Design/methodology/approach

The findings of this paper are based on the studies of experiences from the execution of projects in the oil and gas industry. Data are collected from an engineering, procurement and construction (EPC) contractor and two engineering contractors using case study research.

Findings

In the first step, control objects in building information models are introduced. Statuses are added to control objects to fulfill defined quality levels related to milestones. In the second step, the control objects with statuses are used to report visual progress and aggregated in an overall progress report. In the third step, overall progress from building information models are connected to activities in an engineering schedule.

Originality/value

Existing research works related to monitoring and reporting progress using a BIM focus on construction and not on detail engineering. The research demonstrates that actual progress in detail engineering can be visualized and reported through the use of BIM and extracted to activities in an engineering schedule through a three-step process.

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Article
Publication date: 26 June 2019

Marjan Sadeghi, Jonathan Weston Elliott, Nick Porro and Kelly Strong

This paper aims to represent the results of a case study to establish a building information model (BIM)-enabled workflow to capture and retrieve facility information to…

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780

Abstract

Purpose

This paper aims to represent the results of a case study to establish a building information model (BIM)-enabled workflow to capture and retrieve facility information to deliver integrated handover deliverables.

Design/methodology/approach

The Building Handover Information Model (BHIM) framework proposed herein is contextualized given the Construction Operation Information Exchange (COBie) and the level of development schema. The process uses Autodesk Revit as the primary BIM-authoring tool and Dynamo as an add-in for extending Revit’s parametric functionality, BHIM validation, information retrieval and documentation in generating operation and maintenance (O&M) deliverables in the end-user requested format.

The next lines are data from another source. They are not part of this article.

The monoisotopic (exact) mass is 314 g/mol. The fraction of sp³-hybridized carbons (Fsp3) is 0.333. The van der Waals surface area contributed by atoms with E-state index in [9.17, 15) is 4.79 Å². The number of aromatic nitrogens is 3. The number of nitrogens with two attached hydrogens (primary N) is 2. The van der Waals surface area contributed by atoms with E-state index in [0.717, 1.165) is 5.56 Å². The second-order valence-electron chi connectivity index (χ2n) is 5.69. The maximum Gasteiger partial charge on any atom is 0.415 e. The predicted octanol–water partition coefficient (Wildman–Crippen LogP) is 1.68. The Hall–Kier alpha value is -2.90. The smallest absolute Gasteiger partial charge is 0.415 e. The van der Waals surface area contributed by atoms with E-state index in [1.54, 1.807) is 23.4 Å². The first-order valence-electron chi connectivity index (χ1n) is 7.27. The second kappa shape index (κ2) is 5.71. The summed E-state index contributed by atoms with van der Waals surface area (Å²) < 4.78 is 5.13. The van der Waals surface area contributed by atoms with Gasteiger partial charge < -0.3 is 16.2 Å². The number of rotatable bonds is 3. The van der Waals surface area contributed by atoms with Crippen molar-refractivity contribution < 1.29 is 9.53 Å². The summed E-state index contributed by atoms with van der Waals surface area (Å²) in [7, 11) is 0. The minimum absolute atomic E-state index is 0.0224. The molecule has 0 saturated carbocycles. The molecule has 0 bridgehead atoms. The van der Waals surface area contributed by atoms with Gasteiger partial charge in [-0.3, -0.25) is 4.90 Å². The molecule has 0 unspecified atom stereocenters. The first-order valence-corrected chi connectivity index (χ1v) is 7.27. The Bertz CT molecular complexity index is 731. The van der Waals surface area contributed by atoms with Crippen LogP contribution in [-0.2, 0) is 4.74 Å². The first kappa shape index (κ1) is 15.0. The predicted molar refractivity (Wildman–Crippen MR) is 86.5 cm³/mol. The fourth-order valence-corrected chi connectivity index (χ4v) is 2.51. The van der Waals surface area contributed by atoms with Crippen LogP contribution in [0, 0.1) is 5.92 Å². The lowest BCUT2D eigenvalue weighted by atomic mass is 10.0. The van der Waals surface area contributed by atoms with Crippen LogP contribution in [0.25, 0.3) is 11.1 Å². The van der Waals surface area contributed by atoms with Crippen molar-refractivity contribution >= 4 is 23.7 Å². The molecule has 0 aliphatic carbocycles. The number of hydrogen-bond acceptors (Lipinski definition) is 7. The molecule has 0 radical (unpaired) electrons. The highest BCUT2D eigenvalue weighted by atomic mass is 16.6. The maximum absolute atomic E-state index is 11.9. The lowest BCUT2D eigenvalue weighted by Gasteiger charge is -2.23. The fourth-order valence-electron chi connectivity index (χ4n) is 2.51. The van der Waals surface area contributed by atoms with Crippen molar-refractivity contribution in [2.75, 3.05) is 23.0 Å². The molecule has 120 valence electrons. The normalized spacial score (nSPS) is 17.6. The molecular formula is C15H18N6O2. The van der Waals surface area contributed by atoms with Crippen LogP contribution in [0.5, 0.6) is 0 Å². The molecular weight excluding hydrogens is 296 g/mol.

Findings

Given the criticality of semantics for model elements in the BHIM and for appropriate interoperability in BIM collaboration, each discipline should establish model development and exchange protocols that define the elements, geometrical and non-geometrical information requirements and acceptable software applications early in the design phase. In this case study, five information categories (location, specifications, warranty, maintenance instructions and Construction Specifications Institute MasterFormat division) were identified as critical for model elements in the BHIM for handover purposes.

Originality/value

Design- and construction-purposed BIM is a standard platform in collaborative architecture, engineering and construction practice, and the models are available for many recently constructed facilities. However, interoperability issues drastically restrict implementation of these models in building information handover and O&M. This study provides essential input regarding BIM exchange protocols and collaborative BIM libraries for handover purposes in collaborative BIM development.

Details

Journal of Facilities Management , vol. 17 no. 3
Type: Research Article
ISSN: 1472-5967

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Article